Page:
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“Smiley Brick”: an initiative to brand child-friendly brick kilns

Published November 7, 2016 – by Aide et Action

A smiley is a symbol that represents a smiling face, typically used to indicate emotion. As per Smithsonian, the smiley face as we know it today was created by Harvey Ross Ball, an American graphic artist. The image of the smiley face gives a look of pleasantness and safety – and this smiley now represents the smiling face of the young migrants living in brick kiln worksites.

Smiley bricks were introduced in SVR, VBC, RVK and SEBI brick kiln chambers near Chennai in 2016 by Aide et Action, a non-profit working with children, under its project ‘Care and safe environment for young migrants at worksite’, supported by the Bernard van Leer Foundation.

 

Brick kilns are worksites where seasonal migrants are employed for about six-to-eight months a year. The brick-making industry witnesses employment of young children. Young migrants at the worksites either support their parents in brick making or take care of their siblings in a very unsafe and unhealthy environment.

There is lack of basic amenities in the worksites, and migrant workers and their children live in precarious conditions. It is imperative to ensure a more protective and healthy environment for young children in the worksites.

The ‘smiley brick’ was a suggestion by Dharitri Patnaik, Senior Country Representative of the Bernard van Leer Foundation. It was felt that branding the bricks with a smiley would give them credibility among builders and users – making people aware of the perils in which young children live in the kilns with their parents.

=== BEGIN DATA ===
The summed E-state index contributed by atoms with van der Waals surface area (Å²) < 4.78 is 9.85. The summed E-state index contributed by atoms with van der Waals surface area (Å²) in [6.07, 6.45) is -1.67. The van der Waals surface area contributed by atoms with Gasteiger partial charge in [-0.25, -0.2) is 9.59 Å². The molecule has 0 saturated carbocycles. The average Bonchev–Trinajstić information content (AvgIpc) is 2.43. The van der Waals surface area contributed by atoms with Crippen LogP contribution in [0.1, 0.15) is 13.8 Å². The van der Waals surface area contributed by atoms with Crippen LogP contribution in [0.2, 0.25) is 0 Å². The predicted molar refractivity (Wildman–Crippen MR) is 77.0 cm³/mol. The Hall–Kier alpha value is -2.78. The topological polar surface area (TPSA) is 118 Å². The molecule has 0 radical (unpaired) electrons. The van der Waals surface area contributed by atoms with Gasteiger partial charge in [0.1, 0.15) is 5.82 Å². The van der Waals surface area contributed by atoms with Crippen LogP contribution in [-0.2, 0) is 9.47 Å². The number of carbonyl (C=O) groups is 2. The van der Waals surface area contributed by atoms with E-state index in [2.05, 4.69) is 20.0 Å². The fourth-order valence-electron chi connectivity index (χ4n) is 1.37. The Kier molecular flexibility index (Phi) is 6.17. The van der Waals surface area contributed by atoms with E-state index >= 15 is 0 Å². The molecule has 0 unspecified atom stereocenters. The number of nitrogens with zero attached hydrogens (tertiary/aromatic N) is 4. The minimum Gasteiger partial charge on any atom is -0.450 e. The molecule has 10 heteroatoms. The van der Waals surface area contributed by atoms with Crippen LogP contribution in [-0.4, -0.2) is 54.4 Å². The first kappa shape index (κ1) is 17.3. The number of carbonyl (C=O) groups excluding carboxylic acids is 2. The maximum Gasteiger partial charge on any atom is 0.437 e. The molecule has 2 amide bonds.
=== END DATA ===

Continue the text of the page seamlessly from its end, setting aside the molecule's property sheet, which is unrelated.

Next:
A ‘smiley brick’ would show that the kiln is child-friendly and provides the migrant workers with young children all early childhood development care and services such as proper housing, water and sanitation, healthcare, nutrition and a safe environment.

 

When discussing the issue of young migrants with the brick kiln owners, their response was quite positive. They showed interest in manufacturing their bricks with smiley symbols. The brick kiln owners and migrant families, who manufacture the bricks, have been sensitised towards the objective of moulding smiley symbols in their bricks.

Aide et Action has introduced the smiley bricks initiative to other brick owners, who will also manufacture them in future. This will be shared with government officials through various consultative processes to make it mandatory for brick manufacturers – a sign that the bricks are made without engaging children, and that young children of migrant workers can access early childhood care and services.